Schneider Haptify ballpoint
I went to a local art supply store a few months ago and found they had lots of pens from the german brand Schneider that I had to try. One of them was the Haptify that I am reviewing here. It is hard for me to say if it can be considered disposable. I got mine for like USD $3, which I think is a bit steep for a disposable ballpoint, but I see the prices get wildly higher with certain retailers. The blister package does not make emphasis on the improved ViscoGlide ink or the fact that it can take at least two kinds of refills.
The first thing that caught my eye about the Haptify is the unusual shape, with that triangular rubber grip that somehow reminds me the Lamy Safari. I must admit I don’t particularly care for rubber grips, but I do like pens that go the extra mile to provide extra comfort. The grip is made of the dense rubber stuff and is “fused” with the pen body, meaning it cannot be removed and will not slide in any direction. It does adjust to my medium sized hands and there’s extra room for bigger hands. It is also very grippy, so the pen is firmly in place while writing. Extra points for that. My only complaint is that it can be somehow misleading, my minds keeps expecting to grab this wide, chunky pen but my fingers wrap around a skinny and light three-sided barrel. I think the overall shape would work even better in a wider pen. If I was going to be extra picky, I’d also ask for an additional spring that keeps the plunger extended because it rattles slightly when depressed.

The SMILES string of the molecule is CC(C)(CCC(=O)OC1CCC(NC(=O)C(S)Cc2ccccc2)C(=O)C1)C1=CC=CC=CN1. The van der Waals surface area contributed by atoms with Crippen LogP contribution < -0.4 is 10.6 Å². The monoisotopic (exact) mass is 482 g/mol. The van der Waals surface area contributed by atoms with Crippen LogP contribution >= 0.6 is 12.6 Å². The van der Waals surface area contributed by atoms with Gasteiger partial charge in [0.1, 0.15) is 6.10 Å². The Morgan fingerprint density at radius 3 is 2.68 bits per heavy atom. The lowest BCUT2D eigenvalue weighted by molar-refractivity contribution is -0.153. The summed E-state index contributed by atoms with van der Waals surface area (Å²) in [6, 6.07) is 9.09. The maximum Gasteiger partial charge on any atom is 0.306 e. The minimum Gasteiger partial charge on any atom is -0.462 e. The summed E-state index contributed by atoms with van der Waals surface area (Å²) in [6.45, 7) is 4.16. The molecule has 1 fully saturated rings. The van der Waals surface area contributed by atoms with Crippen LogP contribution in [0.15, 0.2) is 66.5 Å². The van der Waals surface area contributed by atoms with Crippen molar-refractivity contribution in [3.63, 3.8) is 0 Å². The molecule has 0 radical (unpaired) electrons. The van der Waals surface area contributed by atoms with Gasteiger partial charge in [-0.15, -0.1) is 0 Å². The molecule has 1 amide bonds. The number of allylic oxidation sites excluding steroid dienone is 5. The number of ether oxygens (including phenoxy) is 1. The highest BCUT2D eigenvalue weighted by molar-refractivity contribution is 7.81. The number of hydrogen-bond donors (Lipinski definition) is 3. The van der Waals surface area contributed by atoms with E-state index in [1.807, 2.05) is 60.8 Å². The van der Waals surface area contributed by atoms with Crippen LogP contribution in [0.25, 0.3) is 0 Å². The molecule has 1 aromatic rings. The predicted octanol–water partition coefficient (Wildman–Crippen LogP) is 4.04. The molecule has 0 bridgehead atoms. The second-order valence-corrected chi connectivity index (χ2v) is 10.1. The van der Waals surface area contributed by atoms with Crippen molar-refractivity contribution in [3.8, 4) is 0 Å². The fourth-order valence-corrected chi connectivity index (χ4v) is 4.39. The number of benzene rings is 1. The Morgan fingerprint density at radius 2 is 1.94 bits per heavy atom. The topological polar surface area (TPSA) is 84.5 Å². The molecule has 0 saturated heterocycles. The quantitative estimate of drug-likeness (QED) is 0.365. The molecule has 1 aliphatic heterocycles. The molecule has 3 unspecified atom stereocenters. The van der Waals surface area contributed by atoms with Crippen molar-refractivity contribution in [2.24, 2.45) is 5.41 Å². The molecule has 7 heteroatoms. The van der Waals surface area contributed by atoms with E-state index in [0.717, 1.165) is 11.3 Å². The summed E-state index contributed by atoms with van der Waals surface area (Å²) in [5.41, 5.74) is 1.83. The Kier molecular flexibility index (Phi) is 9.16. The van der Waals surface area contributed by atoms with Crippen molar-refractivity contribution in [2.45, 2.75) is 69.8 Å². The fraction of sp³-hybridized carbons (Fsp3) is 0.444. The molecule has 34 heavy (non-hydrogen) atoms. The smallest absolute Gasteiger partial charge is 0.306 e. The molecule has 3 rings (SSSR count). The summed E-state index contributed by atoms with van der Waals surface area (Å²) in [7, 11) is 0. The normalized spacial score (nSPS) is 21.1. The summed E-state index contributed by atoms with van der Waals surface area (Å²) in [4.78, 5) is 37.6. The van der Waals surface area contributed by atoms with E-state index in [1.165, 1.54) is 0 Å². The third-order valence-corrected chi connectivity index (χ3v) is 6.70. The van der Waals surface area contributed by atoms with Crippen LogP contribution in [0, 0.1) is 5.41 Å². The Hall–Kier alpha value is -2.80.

The second detail about the design of the pen is the unusually large and flexible clip. It is more flexible than I am used to expect from metal clips of this kind and does not get in the way at any point, while writing or handling the Haptify. It’s good.
Then you push the plunger to reveal your standard ballpoint tip… which exceeded my expectations when it finally touched paper. The Haptify uses an improved viscosity (and I think, saturation) ink which reminds me of the Paper Mate Ink Joy system. It starts immediately and does have a more “oily” feeling to it, like using a very well lubricated piece of machinery. It is smooth and draws lines that almost approach a good quality gel or rollerball ink. It still skips from time to time like most ballpoints, but it is definitely better.
Another high-light of this system, which the makers calls ViscoGlide, is that it dries really quick and is waterproof. I was not able to make any noticeable smudge when I slid my fingers over it immediately after writing, even when I poured some drops of water over it. Remarkable.
After my first positive impressions with the pen, I still wondered if it was disposable or not and how would the refill actually look like. It is so well constructed that it may appear to be sealed, kinda like what a Zebra F-701 can feel at first. I imagined that I might be able to unscrew the plastic part near the tip, as is usually the case, and was surprised to find that the pen opens in half to reveal a thin metallic refill. I was disappointed to see it would not last for long, but it does have that precision german made feel that sort of compesates for the small amount of ink.
It surely is disposable, I thought with dissapointment, but I was glad to find on the website of the brand that the Haptify actually uses the Plug & Play system, which allows for several kinds of refills to be used. There are gel inks and many colors available. It does take standard Parker refills too (Schneider makes a ViscoGlide refill of this variety, which you can use with many other pens) so I am sure the Haptify will be a trusty companion for a long time.